Sterile pyuria in KD was thought to be due to urethritis caused by a non-specific vasculitis of the urethra[29]. Melish et al[14] performed bladder taps on 4 KD patients with pyuria in voided urine specimens and reported bladder urine to be free of white blood cells, suggesting that urethral inflammation was the source of pyuria in patients with KD; however, we reported that 5 of 10 KD patients with sterile pyuria in voided urine samples also had leukocytes in bladder urine, suggesting that some patients with KD develop sterile pyuria that originates from the urethra and/or the kidney as a result of mild and sub-clinical renal injuries[17]. Renal injuries in patients with KD have been reported using imaging studies and/or urinary cytokines analysis. Ohta et al[28] reported that increased levels of urinary interleukin-6 (IL-6), β2MG and N-acetyl-β-D-glucosaminidase in most patients with KD. Wang et al[31] performed dimercaptosuccinic acid (DMSA) renal SPECT on 50 patients with KD, and reported that 26 of these patients (52%) had renal inflammatory foci. Wu et al[32] performed DMSA renal SPECT and renal Doppler ultrasonography to measure the pulsatility index (PI), and analyzed urinary IL-6 levels in 50 patients with KD. They showed that 10 of 24 (42%) patients had renal inflammatory foci, that patients with renal inflammatory foci had significantly higher levels of urinary IL-6 and PI values than patients without renal inflammatory foci, and that there was a significant correlation between urinary IL-6 levels and PI values. These studies suggest the presence of renal parenchymal inflammatory lesions during the acute phase of KD, which can result in sterile pyuria.

In addition, we recently reported a case of acute cystitis in a patient with KD. This case suggested that sterile pyuria in KD may originate from the bladder due to cystitis[33].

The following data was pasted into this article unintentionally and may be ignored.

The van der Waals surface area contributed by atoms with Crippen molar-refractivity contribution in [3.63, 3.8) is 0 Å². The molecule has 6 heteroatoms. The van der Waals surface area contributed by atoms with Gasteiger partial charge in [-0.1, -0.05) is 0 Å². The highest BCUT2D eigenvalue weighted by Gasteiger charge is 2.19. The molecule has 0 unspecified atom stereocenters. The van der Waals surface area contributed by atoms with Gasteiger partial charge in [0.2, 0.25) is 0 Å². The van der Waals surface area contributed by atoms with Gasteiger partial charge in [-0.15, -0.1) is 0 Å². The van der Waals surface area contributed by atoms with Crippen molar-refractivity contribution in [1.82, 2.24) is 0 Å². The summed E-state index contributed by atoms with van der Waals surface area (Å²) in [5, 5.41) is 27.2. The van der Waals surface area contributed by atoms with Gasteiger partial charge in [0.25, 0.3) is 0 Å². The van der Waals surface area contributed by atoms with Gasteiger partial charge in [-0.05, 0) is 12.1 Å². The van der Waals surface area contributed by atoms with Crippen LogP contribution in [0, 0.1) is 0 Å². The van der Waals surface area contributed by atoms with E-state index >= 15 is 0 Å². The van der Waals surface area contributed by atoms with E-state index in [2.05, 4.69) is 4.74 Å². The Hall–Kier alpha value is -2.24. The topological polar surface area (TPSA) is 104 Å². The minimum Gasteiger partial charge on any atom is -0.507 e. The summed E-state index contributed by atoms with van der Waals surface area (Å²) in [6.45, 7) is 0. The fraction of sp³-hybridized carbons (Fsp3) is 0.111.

KD ASSOCIATED WITH URINARY TRACT INFECTION

Pyuria is not always sterile in KD. Ooto et al[34] first reported a KD patient with urinary tract infection (UTI) due to Klebsiella oxytoca and left vesicoureteral reflux (VUR). Shiono et al[35] reported a KD patient with acute pyelonephritis due to Escherihia coli (E. coli) and left VUR. Horikawa et al[36] and Husain et al[37] individually reported KD patients with UTIs caused by E. coli and without any urinary tract abnormalities.

Benseler et al[38] reviewed the clinical, laboratory and microbiological data of 129 patients with KD and reported that 33% of patients with KD had concurrent infections at the time of KD diagnosis, 4 patients with KD developed UTIs due to E. coli (3 patients) or Klebsiella (1 patient), and concurrent infections at the time of diagnosis of KD did not affect the patient response to treatment with intravenous immunoglobulin. Wu et al[39] retrospectively reviewed the clinical and laboratory data of 75 patients with KD who underwent urinalysis and urine bacterial cultures, and reported that 34 (45.3%) patients had sterile pyuria, 8 (10.7%) had bacterial pyuria and 2 (2.7%) had UTIs without pyuria, 6 of 10 (60%) patients with UTIs were ≤ 12 mo of age, and there were no significant differences in clinical presentations, laboratory data, and response to treatment between those with and without UTI.

Taken together, pyuria is not always sterile. The clinical phenotypes do not differ between those with or without UTIs. Because some KD patients with UTIs have urinary tract abnormalities such as VUR, a complete UTI workup including renal ultrasound, voiding cystourethrogram and/or dimercaptosuccinic acid renal scan is recommended[39].

CONCLUSION

Pyuria is a common feature of patients with KD, occurring in 30%-80% of patients. KD patients with pyuria are more likely to be ≤ 1 year of age, exhibit more severe inflammatory reactions, and may have sub-clinical renal injuries. Sterile pyuria in KD patients originates from the urethra, the kidney as a result of mild and sub-clinical renal injuries, and/or the bladder due to cystitis. Pyuria is not always sterile in KD and results from UTI. Because some KD patients with UTIs have urinary tract abnormalities, a complete UTI workup is recommended.

Footnotes

P- Reviewer: Al-Biltagi M, Bianchetti MG, Wang R S- Editor: Ji FF L- Editor: A E- Editor: Wu HL